The Role of Microbes and Autoimmunity in the Pathogenesis of Neuropsychiatric Illness

Mady Hornig


Curr Opin Rheumatol. 2013;25(4):488-495. 

In This Article

Microbes, Autoimmunity and Neuropsychiatric Disease: A Unifying Framework

Recent evidence suggests that both pathogenic and commensal microbes play a role in the pathogenesis of a subset of neuropsychiatric disorders through induction of brain-reactive autoantibodies. Whereas infection with certain pathogens can trigger autoantibody production through molecular mimicry,[73] commensal bacteria that comprise the gastrointestinal microbiota probably set the stage for the development of autoimmune responses by skewing immune responses toward overproduction of Th17 cells[74] and reduction in numbers and function of Tregs.[75] Failed uptake of antioxidant precursors in the terminal ileum, influenced by differences in tryptophan degradation capacity of the microbiota and related factors, may also contribute to a skew toward autoimmunity by reducing levels of Tregs and increasing levels of autoimmunity-provoking Th17 cells (Fig. 1).[76,77]

Figure 1.

Autoimmune disturbances may result from failed uptake of dietary precursors of antioxidants in the terminal ileum. Cysteine and selenocysteine uptake in the terminal ileum regulates autoimmunity. The excitatory amino acid transporter 3 (EAAT3), encoded by the SLC1A1 gene, transports diet-derived cysteine (CYS) and selenocysteine (Sel-CYS) into gastrointestinal (GI) epithelial cells in the terminal ileum. Within the cell, CYS is directed to glutathione (GSH) synthesis and Sel-CYS is incorporated into the selenoproteins that maintain GSH in its reduced state. EAAT3 activity is regulated by multiple factors, including intracellular redox status, Nrf2-dependent transcription, growth-factor-dependent translocation to the cell surface and the inhibitory effects of casein and gluten-derived opiate peptides. Systemic availability of CYS and GSH depends upon these terminal ileum events, as does the local mucosal environment. Immune cells in the terminal ileum can be a source of autoantibodies, including antibodies targeting the folate receptor (FR). Anti-FR antibodies are frequently present in individuals with autism.76 Under oxidative stress conditions, EAAT3-mediated uptake of CYS by Treg cells is impaired, limiting the ability of Tregs to suppress naive CD4+ T cells. Autoimmune responses to antigens present locally, including the FR, are thus increased. Data from Waly et al. 77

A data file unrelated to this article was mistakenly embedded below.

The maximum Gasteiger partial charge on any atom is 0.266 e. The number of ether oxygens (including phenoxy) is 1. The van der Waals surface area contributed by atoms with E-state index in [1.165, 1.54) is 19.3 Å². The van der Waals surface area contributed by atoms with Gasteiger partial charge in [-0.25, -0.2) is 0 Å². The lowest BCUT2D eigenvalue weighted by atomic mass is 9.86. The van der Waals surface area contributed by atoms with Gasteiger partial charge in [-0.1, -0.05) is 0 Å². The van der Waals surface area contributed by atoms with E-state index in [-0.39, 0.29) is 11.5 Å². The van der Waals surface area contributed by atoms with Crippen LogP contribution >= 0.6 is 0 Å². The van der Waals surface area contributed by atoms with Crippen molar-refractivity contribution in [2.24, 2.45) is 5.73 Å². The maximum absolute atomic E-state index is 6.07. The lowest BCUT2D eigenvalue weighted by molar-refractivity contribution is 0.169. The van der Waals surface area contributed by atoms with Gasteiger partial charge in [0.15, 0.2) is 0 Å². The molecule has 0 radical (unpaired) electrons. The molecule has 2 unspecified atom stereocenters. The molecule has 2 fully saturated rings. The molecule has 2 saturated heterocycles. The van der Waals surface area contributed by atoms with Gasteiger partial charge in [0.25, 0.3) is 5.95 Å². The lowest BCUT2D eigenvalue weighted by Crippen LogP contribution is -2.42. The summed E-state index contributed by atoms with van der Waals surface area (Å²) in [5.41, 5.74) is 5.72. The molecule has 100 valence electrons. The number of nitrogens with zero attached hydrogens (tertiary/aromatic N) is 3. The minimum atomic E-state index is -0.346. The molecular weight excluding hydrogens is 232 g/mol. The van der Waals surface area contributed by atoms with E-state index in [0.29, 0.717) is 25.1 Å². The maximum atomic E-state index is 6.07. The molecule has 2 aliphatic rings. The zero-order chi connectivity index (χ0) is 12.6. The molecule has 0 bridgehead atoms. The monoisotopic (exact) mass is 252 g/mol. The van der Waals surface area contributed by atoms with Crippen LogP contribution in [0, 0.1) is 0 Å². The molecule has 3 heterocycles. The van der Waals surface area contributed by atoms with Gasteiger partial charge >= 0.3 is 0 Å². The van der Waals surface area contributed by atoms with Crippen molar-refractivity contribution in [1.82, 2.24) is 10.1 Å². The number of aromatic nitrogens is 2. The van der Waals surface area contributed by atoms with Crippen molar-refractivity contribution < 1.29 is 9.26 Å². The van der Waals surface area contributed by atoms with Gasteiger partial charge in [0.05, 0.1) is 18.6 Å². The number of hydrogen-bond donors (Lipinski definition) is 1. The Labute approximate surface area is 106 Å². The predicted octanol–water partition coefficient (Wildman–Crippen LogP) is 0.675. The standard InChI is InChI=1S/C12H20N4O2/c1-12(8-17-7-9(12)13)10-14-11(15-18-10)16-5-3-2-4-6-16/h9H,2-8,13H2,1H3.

There is now a great deal of evidence to suggest that serologic responses to Toxoplasma gondii are increased in schizophrenia.[78] There is also evidence that the microbial infection itself is not likely to be as important in pathogenesis as the presence of antibodies to the microbe, as well as the isotype and binding characteristics (cross-reactivity, affinity and avidity) of these antibodies. Anti-toxoplasma antibodies may also be more prevalent in individuals with bipolar disorder, type 1.[79] In individuals with schizophrenia, antibodies directed against food antigens, including bovine milk casein and wheat-derived gluten, are correlated with the presence of antibodies to T. gondii.[78] This association has also been demonstrated in a mouse model, with more prominent effects in female mice.[80] In a separate study,[81] increased levels of anti-gliadin antibodies were found in individuals with schizophrenia. Furthermore, the interactomes of nine neuropsychiatric disorders, including multiple sclerosis, Alzheimer's disease, schizophrenia, bipolar disorder, depression, childhood obesity, Parkinson's disease, ADHD and ASD, but not anorexia nervosa or myalgic encephalomyelitis/CFS, showed significant overlap with the interactome of T. gondii,[82] and has been closely associated with a number of autoimmune diseases.

The relationship of anti-toxoplasma antibodies to anti-gliadin antibodies in some neuropsychiatric disorders may relate to reduced antioxidant capacity in the terminal ileum. Gliadin, a major protein component of wheat that is associated with celiac disease, also appears able to dysregulate redox balance in peripheral blood mononuclear cells, triggering allergic-type responses that include specific enhancement of IL-4-mediated IgE production.[83] Consistently with a role for redox status in the development and maintenance of autoimmunity, other immunoglobulin isotypes, such as IgM, exhibit an increase in carbonyl content and greater immunoreactivity against autoantigens after oxidation.[84] Similar findings were described earlier for IgG.[85] A clearer understanding of these processes may uncover unique strategies for intervention with less potential for toxicity, including antioxidants, prebiotics, probiotics and transplantation of fecal microbiota.